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Be Prepared! Important Criminal Defense Tips

It should come as no surprise to you that what you hear in passing from others – or “common advice” about what to do while facing criminal charges – is not necessarily accurate, because most legal counsel does not apply to everyone in every case, but is presented as such. “Blowing into a breathalyser if you’ve been pulled over for drinking and driving is never a good idea under any circumstances,” for example. Have you ever heard that one? Unfortunately, this suggestion can get people in a lot of problems when they should blow into the breathalyser because they were not actually above the legal limit in some cases. This is why it’s crucial to know how much you’ve consumed: it’s not illegal to drive after drinking alcohol in most places; it’s only unlawful to drink and drive if you consume too much alcohol. If you know you’ve had too much to drink, it’s best not to blow since a good defence attorney can assist you prove your innocence in court. If you’ve only had one or two beers and then blow into a breathalyser, you’ll be able to handle the problem immediately – in other words, you won’t be detained, you’ll be told to travel home safely, and that’s it. Get the facts about Meltzer & Bell, P.A. see this.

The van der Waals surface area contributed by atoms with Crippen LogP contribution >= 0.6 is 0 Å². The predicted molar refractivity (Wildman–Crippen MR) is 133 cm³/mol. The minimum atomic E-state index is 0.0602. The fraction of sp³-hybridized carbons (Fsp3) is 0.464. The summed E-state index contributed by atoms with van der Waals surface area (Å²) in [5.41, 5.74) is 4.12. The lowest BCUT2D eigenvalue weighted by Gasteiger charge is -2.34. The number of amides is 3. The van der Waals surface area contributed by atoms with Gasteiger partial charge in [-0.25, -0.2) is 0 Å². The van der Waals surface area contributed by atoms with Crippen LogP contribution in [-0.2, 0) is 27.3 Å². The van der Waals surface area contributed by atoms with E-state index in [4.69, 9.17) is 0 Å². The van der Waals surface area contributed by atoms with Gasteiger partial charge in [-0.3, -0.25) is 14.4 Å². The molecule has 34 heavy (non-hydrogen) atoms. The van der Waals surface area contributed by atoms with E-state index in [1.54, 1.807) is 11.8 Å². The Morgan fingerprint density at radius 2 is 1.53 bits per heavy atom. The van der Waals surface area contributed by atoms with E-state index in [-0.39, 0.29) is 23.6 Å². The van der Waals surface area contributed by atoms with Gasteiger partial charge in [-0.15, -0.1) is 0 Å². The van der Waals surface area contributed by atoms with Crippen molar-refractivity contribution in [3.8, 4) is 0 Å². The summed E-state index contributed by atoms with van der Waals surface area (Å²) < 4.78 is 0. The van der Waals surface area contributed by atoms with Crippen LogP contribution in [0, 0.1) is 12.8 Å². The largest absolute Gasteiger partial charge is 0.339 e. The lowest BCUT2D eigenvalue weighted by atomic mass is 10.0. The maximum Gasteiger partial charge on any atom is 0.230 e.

Another safety tip is to never speak with a police officer who accuses you of committing a crime in any circumstances. “You have the right to keep silent,” as the saying goes. That is not a recommendation! It is not a right you should take lightly, because “anything you say can and will be used against you” in a court of law by that police officer. That police officer is not obligated to use what you stated in a way that benefits your case. You also risk having what you say misunderstood, leaving you with no legal remedy – it’s your word versus the police officer’s.
Unfortunately, many people believe they can talk their way out of being arrested, but this is a pipe dream rather than reality. Because of your naivety, you may feel driven to explain your side of the tale. Unfortunately, it doesn’t matter whether you’re innocent at the time of your arrest; you’ll have to prove your innocence in front of a judge and jury in a court of law. Until you reach a point where it is extremely important to your safety, your liberties, and your way of life, you should not discuss the allegations made against you with anybody other than your counsel.

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